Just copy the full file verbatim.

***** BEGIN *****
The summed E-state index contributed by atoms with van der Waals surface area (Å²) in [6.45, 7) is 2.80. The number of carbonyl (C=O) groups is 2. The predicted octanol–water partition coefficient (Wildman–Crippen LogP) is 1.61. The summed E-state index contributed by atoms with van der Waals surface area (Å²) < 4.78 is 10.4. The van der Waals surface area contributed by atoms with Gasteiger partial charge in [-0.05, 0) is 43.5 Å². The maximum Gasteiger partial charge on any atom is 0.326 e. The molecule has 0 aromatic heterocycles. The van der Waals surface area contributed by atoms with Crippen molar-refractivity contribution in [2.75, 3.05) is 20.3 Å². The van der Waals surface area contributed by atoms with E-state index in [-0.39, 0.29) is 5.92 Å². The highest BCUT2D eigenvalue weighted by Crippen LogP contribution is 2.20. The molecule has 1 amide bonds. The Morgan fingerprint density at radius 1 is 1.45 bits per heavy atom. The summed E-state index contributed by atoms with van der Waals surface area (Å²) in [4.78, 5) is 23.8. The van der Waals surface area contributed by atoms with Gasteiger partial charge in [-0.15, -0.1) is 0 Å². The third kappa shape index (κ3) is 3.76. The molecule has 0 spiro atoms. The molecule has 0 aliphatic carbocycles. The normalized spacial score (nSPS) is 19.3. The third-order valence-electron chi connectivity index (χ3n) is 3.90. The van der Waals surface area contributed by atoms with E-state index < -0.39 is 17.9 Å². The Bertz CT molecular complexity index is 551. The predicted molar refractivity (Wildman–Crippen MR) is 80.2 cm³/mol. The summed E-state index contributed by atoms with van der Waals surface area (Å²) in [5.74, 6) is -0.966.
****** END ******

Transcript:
The summed E-state index contributed by atoms with van der Waals surface area (Å²) in [6.45, 7) is 2.80. The number of carbonyl (C=O) groups is 2. The predicted octanol–water partition coefficient (Wildman–Crippen LogP) is 1.61. The summed E-state index contributed by atoms with van der Waals surface area (Å²) < 4.78 is 10.4. The van der Waals surface area contributed by atoms with Gasteiger partial charge in [-0.05, 0) is 43.5 Å². The maximum Gasteiger partial charge on any atom is 0.326 e. The molecule has 0 aromatic heterocycles. The van der Waals surface area contributed by atoms with Crippen molar-refractivity contribution in [2.75, 3.05) is 20.3 Å². The van der Waals surface area contributed by atoms with E-state index in [-0.39, 0.29) is 5.92 Å². The highest BCUT2D eigenvalue weighted by Crippen LogP contribution is 2.20. The molecule has 1 amide bonds. The Morgan fingerprint density at radius 1 is 1.45 bits per heavy atom. The summed E-state index contributed by atoms with van der Waals surface area (Å²) in [4.78, 5) is 23.8. The van der Waals surface area contributed by atoms with Gasteiger partial charge in [-0.15, -0.1) is 0 Å². The third kappa shape index (κ3) is 3.76. The molecule has 0 spiro atoms. The molecule has 0 aliphatic carbocycles. The normalized spacial score (nSPS) is 19.3. The third-order valence-electron chi connectivity index (χ3n) is 3.90. The van der Waals surface area contributed by atoms with E-state index < -0.39 is 17.9 Å². The Bertz CT molecular complexity index is 551. The predicted molar refractivity (Wildman–Crippen MR) is 80.2 cm³/mol. The summed E-state index contributed by atoms with van der Waals surface area (Å²) in [5.74, 6) is -0.966.